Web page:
[Tom Paine, of Philly Tech News, featured this story about Avantor Performance Matierials, a former N.J. company that was called Mallinckrodt Baker and headquartered in Phillipsburg, N.J., prior to its acquisition by New Mountain Capital. The company still has major operations in Phillipsburg. In 2010, it had 1400 employees and revenue of $480 million, and it said its goal was to triple revenue (pdf) to $1.5 billion in five years.] We have reposted his story here with minor changes. The orignial post published Nov. 13, 2012, can be found here.
Avantor Peformance Materials, based in Center Valley, Pa (near Bethlehem) filed suit last week in the U.S. District Court for the District of New Jersey against IBM over what it claims was a botched SAP implementation.
But there was not a critical word I could find in the suit about SAP. Rather, the focus was on IBM’s Express Life Sciences Solution, off the shelf software that runs on SAP ERP, and what Avantor claims was IBM’s faulty and negligent project management and implementation.
Avantor, which changed its name from Mallinckrodt Baker in 2010, was acquired in that year from Covidien by an affiliate of PE firm New Mountain Capital for $280 million. Former Rohm & Haas Chairman & CEO Raj Gupta, a senior advisor with New Mountain, is Chairman of Avantor and until earlier this year also served as CEO. Advantor manufactures high-performance chemicals and materials used in biotechnology and pharmaceutical production, microelectronics and photovoltaic manufacturing, and laboratory applications.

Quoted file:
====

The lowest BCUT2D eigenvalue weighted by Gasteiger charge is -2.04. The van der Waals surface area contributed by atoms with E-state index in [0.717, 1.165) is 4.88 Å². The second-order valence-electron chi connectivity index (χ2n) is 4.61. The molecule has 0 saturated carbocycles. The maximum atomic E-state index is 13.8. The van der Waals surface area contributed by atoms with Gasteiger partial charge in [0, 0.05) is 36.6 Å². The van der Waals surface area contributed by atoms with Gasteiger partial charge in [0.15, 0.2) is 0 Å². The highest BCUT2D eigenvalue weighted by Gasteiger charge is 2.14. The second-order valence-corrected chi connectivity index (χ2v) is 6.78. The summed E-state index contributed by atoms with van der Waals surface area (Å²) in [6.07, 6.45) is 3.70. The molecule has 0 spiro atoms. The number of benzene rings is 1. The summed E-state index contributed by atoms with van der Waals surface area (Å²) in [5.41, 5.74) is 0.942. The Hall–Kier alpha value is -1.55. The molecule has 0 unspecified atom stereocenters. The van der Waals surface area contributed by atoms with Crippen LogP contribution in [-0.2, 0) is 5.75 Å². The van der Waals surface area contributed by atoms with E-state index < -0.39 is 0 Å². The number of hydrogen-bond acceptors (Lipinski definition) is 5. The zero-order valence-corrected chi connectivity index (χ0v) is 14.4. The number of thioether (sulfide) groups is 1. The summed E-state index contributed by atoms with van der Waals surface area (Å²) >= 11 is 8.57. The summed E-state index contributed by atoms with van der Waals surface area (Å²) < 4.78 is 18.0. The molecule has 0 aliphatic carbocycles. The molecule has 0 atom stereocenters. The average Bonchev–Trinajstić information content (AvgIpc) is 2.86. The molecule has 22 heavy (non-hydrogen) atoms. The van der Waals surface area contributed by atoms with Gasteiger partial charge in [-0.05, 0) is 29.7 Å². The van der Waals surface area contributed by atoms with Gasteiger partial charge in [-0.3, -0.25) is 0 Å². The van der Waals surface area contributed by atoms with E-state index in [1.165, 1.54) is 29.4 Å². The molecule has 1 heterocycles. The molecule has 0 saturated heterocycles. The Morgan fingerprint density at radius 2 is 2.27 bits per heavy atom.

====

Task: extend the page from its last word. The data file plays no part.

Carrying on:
The complaint over the implementation includes claims for fraud and breach of contract, and Avantor said in a press release it is seeking “tens of millions of dollars in damages” from IBM. Avantor says it “is now largely operating at pre-SAP implementation service levels”. The SAP system went live on May 2, 2012.
Its worth noting that Rohm & Haas partnered with IBM for years to implement and upgrade SAP ERP when Gupta was CEO there, so he presumably had experience with the process. Gupta left Philly-based Rohm & Haas after its $15.3 billion acquition by Dow in 2009.
Avantor claims that IBM repeatedly assured its management that its off the shelf Express software package would met Avantor’s needs without customization, but this turned out not to be the case after the system went live. The suit also asserts that IBM assigned “incompetent and reckless consultants” to the project who made “numerous design, configuration and programming errors”. Avantor says post-launch problems “brought Avantor’s business to a virtual halt”, and that shipments in May dropped approximately 75%.
“IBM met its contractual obligations and delivered a solution that Avantor continues to use in its operations”, IBM said in an emailed statement on Friday as reported by Reuters. “We believe the allegations in the complaint are exaggerated and misguided and are surprised that Avantor chose to file suit”.
AVANTOR PERFORMANCE MATERIALS, INC. v. INTERNATIONAL BUSINESS MACHINES CORPORATION
(Case # 3:2012cv06961) can be accessed through PACER (registration required, fees may apply).